After Weston took me to the hospital, I hung out in intake for a while, wondering what the next step was. I told them I needed to be hospitalized. I needed to be admitted. This was because I knew that I wasn’t thinking clearly. I wasn’t thinking clearly at all and I needed a med adjustment.
One of the people there reminded me of a philosopher I’ve seen give many lectures. Lawrence Cahoun? Anyway, it triggered a ton of memories of me studying philosophy and trying to figure it out. I told him, as we were sitting down, that I liked Heidegger because he was a Nazi. What I meant was: Why was Heidegger so fucking intelligent if he was so fucking cruel, and is life and reality so destabilized, the journey of life so destabilized, that killing is simply a natural part of the human condition, and it’s normalized? Because it seems prevalent with us, and I wonder, why do we kill ourselves and kill others? Is it because of philosophers like Heidegger? Does his thought represent something deep about the fundamental being and ontology of humanity?
I later told another person that I liked NIetzsche because he wasn’t a Nazi. I talked about Kierkegaard and his differentiations of lifestyles, where we must choose: I talked about Derrida and the fact that he upset Western metaphysics like a devil, making us and forcing us question new things. To show just how destabilized our reality is.
I wondered where I was going to end up. What I meant by wanting to be hospitalized is that I needed help. My body was crying for help, so was my mind: I needed help. So they interpreted this to mean that I needed to be hospitalized accordingly. Committed against my will.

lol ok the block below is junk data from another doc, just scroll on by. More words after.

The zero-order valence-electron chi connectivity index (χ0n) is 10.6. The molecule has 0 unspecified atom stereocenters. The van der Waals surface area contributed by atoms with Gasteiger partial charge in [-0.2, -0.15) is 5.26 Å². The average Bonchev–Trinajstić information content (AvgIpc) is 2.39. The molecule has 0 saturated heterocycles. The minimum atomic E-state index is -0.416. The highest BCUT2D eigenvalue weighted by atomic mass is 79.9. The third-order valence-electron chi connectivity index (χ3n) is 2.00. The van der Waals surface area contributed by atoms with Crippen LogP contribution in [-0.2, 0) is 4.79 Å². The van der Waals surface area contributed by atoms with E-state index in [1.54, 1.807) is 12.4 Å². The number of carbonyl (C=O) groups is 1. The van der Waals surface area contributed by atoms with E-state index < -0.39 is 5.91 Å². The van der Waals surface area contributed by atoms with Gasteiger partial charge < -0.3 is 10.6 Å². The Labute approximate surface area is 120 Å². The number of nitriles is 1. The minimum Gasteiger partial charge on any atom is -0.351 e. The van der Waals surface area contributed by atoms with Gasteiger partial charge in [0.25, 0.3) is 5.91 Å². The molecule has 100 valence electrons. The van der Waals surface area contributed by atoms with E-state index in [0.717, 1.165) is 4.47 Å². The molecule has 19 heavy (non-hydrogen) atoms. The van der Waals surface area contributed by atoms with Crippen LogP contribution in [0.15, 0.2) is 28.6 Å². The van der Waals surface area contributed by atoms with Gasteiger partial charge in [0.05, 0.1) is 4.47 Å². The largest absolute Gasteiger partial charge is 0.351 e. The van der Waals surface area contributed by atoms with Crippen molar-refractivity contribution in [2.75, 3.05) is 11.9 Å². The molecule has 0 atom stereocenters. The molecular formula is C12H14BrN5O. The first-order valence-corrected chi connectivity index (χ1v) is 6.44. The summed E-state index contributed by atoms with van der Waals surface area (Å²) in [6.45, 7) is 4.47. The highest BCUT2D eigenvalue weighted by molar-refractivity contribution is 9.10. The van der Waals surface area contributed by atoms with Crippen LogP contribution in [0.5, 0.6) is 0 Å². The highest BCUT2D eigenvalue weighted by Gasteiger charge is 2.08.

But, I was happy to have made this choice.
Not because I felt it was the right thing to do, but because I couldn’t do it anymore. I needed help. And in the end, you can only turn to what you know. Freedom is powerful, and freedom is painful: And in that moment, I chose to choose the choice I had feared I would make for a long time, but finally made. Just like my novel Rebirth was the Batman Versus Superman.
I saw a book by Mark Twain which was cool. It praised experience. He said, experience is the writer’s/author’s best tool. I took this to heart in the moment. Where would my experience lead my writing? I’d suffered for so long: Would I finally heal? Could I finally heal? “Catabasis.”
I played around with the cards as well, playing cards in a game about strategy. I wondered if I had the strategy to win this game I’d pitted myself up against. Did I? Could I do it? Was it possible? I wasn’t sure. So, I put cards everywhere, and rolled the dice. Scored a lot of ones, which in some games, means you scored highest of all.
And in the meantime? As I thought about philosophy and my mental health and my happiness and the desire for sex and the desire to understand and the desire to think and the desire to confront my past and the desire to be innocent? I waited for hospitalization …